Hiroyuki Nishimura, bad boy of the Japanese Internet

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12 Responses to “Hiroyuki Nishimura, bad boy of the Japanese Internet”

  1. djam says:

    “The people of japan are lonely and depressed” I think i should move down there, i’d be in good company!

  2. Chevan says:

    >Nicodou has brought the 2channel style of community to Web video.

    And now I’m picturing Youtube overrun by the worst parts of 4chan.

    It isn’t pretty.

  3. Tenn says:

    Scott!

    Amazing story. Thank you so much.

  4. arkizzle says:

    Scottfree:

    I’d never heard of TrainMan either, and just read the whole thing in one sitting.. god damn!

    Really sucks you in huh?

  5. BSD says:

    Look, I like Haruhi as much as the next geek, but if I see one more person dancing to Hare Hare Yukai alone in their poorly-lit room, I’ll cry.

  6. UrinalPooper says:

    “Japan is an unhappy culture. The people are lonely and depressed”

    This is not necessarily idiosyncratic to Japanese culture, it’s more a statement about the human condition in first-world nations.

  7. magiclightbox says:

    Scott, thanks for that. I got sucked into the train man story too. And now i’m going to spoil it for you all. Can you find one plot element introduced that was irrelevant to the overall arc of the story? The publishers of the book claim to have contacted the real train man, but i’m not so sure.

  8. aliciainwonderland says:

    re: URINALPOOPER
    Although I agree that this is a problem shared by all humanity. However, Japan can be a really suppressive country. “The nail that sticks out gets hammered” etc etc. So, I imagine they are especially unhappy.

    Don’t forget the recent suicide gas “crisis” that has been going on in the last few months. http://www.economist.com/world/asia/displaystory.cfm?story_id=11294805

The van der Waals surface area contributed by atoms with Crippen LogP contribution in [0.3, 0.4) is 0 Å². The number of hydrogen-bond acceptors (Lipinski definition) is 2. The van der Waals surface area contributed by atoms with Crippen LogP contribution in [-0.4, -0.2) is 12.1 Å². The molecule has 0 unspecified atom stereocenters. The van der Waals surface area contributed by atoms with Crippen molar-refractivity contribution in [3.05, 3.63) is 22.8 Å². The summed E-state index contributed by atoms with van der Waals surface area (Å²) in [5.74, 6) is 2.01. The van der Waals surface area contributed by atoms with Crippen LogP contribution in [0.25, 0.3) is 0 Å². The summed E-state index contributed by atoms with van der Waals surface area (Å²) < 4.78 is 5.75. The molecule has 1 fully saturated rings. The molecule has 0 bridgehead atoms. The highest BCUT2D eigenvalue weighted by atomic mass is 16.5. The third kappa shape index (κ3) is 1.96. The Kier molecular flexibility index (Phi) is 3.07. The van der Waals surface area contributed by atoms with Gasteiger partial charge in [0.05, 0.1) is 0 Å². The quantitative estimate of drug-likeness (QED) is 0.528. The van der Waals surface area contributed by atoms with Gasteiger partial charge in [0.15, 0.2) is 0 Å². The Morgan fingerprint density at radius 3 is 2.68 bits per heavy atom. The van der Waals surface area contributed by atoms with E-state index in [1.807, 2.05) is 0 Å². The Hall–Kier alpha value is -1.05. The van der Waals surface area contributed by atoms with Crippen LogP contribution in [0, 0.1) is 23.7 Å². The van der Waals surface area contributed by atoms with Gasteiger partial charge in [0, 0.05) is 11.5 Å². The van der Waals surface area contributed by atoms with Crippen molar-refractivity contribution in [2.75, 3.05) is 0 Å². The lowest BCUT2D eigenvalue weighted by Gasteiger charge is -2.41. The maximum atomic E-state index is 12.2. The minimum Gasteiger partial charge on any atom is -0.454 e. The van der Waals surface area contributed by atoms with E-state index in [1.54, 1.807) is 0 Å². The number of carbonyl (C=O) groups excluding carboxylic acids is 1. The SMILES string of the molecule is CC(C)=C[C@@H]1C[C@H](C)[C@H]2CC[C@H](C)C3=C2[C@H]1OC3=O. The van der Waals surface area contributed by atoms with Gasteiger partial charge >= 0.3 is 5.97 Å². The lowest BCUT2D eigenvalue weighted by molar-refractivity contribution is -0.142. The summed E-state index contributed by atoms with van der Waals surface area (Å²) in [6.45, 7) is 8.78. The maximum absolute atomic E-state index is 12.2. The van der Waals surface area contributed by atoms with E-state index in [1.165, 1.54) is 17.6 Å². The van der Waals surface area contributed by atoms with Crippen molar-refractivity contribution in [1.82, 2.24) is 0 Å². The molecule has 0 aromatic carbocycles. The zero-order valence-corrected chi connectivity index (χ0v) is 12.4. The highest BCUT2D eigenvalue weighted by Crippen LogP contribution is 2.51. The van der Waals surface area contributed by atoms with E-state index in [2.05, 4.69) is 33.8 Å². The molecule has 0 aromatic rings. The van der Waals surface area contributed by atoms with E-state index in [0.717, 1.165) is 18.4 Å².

9. Kyle Armbruster says:

    @#1:

    …Yeeeeahhhh… Sorta. But I have to say, my friends back home in the US are generally a lot happier than my friends here in Japan.

    The Japanese lifestyle really isolates people. My friends at home get together for BBQs, go on little trips together, do some of the minor holidays together, get to know each others’ kids and kind of build an extended family of friends. Religious people oftentimes have this via their places of worship. It’s a kind of small-village community that I think people need to feel comfortable, as social primates.

    It really seems in Japan that you have a network like this only during your school days. I really think this is why so much of TV, etc, takes place in high schools. For many, it was the last time they really felt alive. I think the company has traditionally filled this void in modern Japanese culture, but I was watching a documentary show (Gaia no Yoake, probably my favorite show on Japanese TV) recently about the decline in this. Companies used to have company picnics and family days, etc. But now it’s just work.

    Part of this, I think, is the stupid amount of time people spend commuting. A 2hr commute is nothing. There are a few people who work at my university who actually have to take a bullet train every morning to come to work. It’s preposterous, but the blame lies solely on the people doing it, IMO. I’ve had this conversation many times. “It would cost too much to live closer.” Yeah, it would cost more, but you’d actually have a life. You could spend that time with friends or family or whatever. But instead you spend that time crammed on a crowded, sweaty, stinking train with strangers who hate you. That’s your call, I guess, but don’t complain when you feel “lonely and depressed.”

    So to sum up, I really do think Japan is particularly unhappy, even in comparison to other first-world countries.

  10. UrinalPooper says:

    #2 You have a point, however suicides are HIGHLY under-reported in western societies… while this is an expression of cultural differences, it does not change the fact that the real suicide rates are par.

    Sorry to go OT from the beginning, um… if it wasn’t for 2chan there would be no 4chan and if it wasn’t for 4chan there would be no lolcats.

    Back to thread-jacking, we have the concept of ‘square pegs’. All societies by their very nature attempt to suppress and repel anything that questions their collective sense of harmony.

  11. scottfree says:

    Did anyone see there was another article on 2chan in Wired today?

    What I thought was cool in a sort of sentimental way was the Reply

  • scottfree says:

    Oh, I give up. I think I might have left a slash out.

    Train man story: http://www.rinji.tv/densha/

    It’s just the true story of a Japanese geek who falls in love/gets first girlfriend while getting advice from people on 2chan.

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